What is the Controversy?

There are growing concerns that the efficacy of TVM or TVT treatment for pelvic organ prolapse is extremely low and carries a much higher complication rate than expected. Studies conducted in the United Kingdom have shown that 1 in every 15 women that has a TVM or TVT implant, when used to treat prolapse, has to have it removed. The complications have been so extensive, that there have been many class action lawsuits brought to fruition to compensate patients. The US Food and Drug Administration released a reclassification for TVM implants in 2012, referring to them as “high-risk devices”.

What Are the Complications?

Once of the most common symptoms experienced by TVM patients is exposure or erosion. This happens then the mesh pokes through the vaginal wall, or even cuts away tissue in the pelvic region. This leads to the formation of fistulas, vaginal scarring, painful sex, back, leg and pelvic pain. These complications can occur years after the surgery and can become extremely difficult to treat. Another common symptom is shifting. This is when the mesh shifts and can press up against organs potentially having extremely painful effects. Because this mesh is designed to be permanent and become embedded into the surrounding tissue, surgical removal can be risky and painful. Mesh removal surgeries can sometimes take hours and can present significant risk to the patient.

What Are the Mesh Brands?

The two most common brands of mesh that are deemed to be faulty are Bard and Ethicon. These two types of TVM implants have been the focus of numerous mass tort lawsuits in recent years.

Should I be Worried?

Many women that have undergone TVM or TVT surgery are unlikely to have any complications. If you have had the treatment to treat prolapse and you are experiencing unusual pain or discomfort, we recommend reaching out to your doctor immediately. Your doctor or specialist can then discuss things such as complication rates, surgery and surgery complications for you to make an informed decision on whether to have the mesh removed or not. If you are suffering from complications related to a faulty mesh implant, we also recommend seeking the advice of an attorney. As mentioned above, the FDA has warned the public about the risk of these devices, and the manufacturers need to be held accountable.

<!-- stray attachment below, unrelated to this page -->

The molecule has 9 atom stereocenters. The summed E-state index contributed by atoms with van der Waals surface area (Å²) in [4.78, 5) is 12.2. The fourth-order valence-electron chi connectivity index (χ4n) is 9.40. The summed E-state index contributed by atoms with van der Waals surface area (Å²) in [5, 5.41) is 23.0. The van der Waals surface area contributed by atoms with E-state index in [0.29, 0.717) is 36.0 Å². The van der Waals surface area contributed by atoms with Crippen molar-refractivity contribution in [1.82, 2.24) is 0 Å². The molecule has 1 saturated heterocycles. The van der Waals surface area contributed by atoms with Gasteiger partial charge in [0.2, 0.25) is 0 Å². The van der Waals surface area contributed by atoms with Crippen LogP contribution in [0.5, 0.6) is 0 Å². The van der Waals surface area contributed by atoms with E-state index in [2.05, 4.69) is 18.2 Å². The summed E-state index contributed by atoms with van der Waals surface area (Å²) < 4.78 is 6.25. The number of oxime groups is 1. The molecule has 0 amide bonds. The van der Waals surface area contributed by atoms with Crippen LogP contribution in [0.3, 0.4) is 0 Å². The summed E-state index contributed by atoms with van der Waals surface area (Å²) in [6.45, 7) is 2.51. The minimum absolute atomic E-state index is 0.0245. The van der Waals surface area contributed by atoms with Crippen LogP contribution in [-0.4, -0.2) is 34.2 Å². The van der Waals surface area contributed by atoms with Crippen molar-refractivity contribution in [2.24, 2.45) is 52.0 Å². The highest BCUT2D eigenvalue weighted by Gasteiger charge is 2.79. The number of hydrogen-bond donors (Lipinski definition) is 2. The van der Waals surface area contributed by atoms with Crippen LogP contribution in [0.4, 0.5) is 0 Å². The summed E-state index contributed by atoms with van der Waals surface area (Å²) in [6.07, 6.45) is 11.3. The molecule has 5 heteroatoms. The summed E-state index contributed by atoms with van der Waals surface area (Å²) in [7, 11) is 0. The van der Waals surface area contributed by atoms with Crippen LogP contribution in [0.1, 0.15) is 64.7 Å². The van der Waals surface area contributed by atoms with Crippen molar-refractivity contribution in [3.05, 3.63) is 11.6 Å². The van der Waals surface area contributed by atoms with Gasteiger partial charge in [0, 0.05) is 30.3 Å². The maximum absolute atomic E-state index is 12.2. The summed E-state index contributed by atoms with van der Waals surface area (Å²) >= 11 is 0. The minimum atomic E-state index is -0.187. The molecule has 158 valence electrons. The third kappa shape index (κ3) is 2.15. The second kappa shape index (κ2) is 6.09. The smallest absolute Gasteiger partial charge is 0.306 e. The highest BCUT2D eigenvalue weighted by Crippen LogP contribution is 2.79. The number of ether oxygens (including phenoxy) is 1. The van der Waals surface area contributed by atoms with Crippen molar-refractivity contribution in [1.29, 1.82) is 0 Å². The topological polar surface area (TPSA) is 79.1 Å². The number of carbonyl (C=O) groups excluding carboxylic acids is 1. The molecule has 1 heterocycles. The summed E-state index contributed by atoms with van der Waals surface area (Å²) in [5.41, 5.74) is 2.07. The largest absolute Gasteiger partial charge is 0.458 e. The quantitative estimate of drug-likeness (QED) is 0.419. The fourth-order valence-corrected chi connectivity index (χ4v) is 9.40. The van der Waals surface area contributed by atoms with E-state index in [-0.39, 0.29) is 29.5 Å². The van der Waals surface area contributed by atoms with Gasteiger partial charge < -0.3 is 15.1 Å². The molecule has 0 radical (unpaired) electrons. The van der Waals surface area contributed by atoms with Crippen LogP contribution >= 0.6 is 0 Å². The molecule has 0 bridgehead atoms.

Last Thoughts

Since 2012, women who have sued companies over transvaginal mesh received at least 20 verdicts in state and federal courts with a total of about $300mm. The FDA has shut down completely the sales of the mesh in the United States back in April 2019 after tens of thousands of women have filed lawsuits against mesh manufacturers. We would like to note that throughout these lawsuits, injured patients recurred to pre-settlement funding companies for an advance from their settlements due to the injuries and loss of income helping them to overcome the financial chaos these lawsuits brought  upon innocent victims.

Information supplied by Baker Street Funding, a litigation funding company designed to strategically connect select legal funding opportunities with an extensive network of sophisticated partners and staff.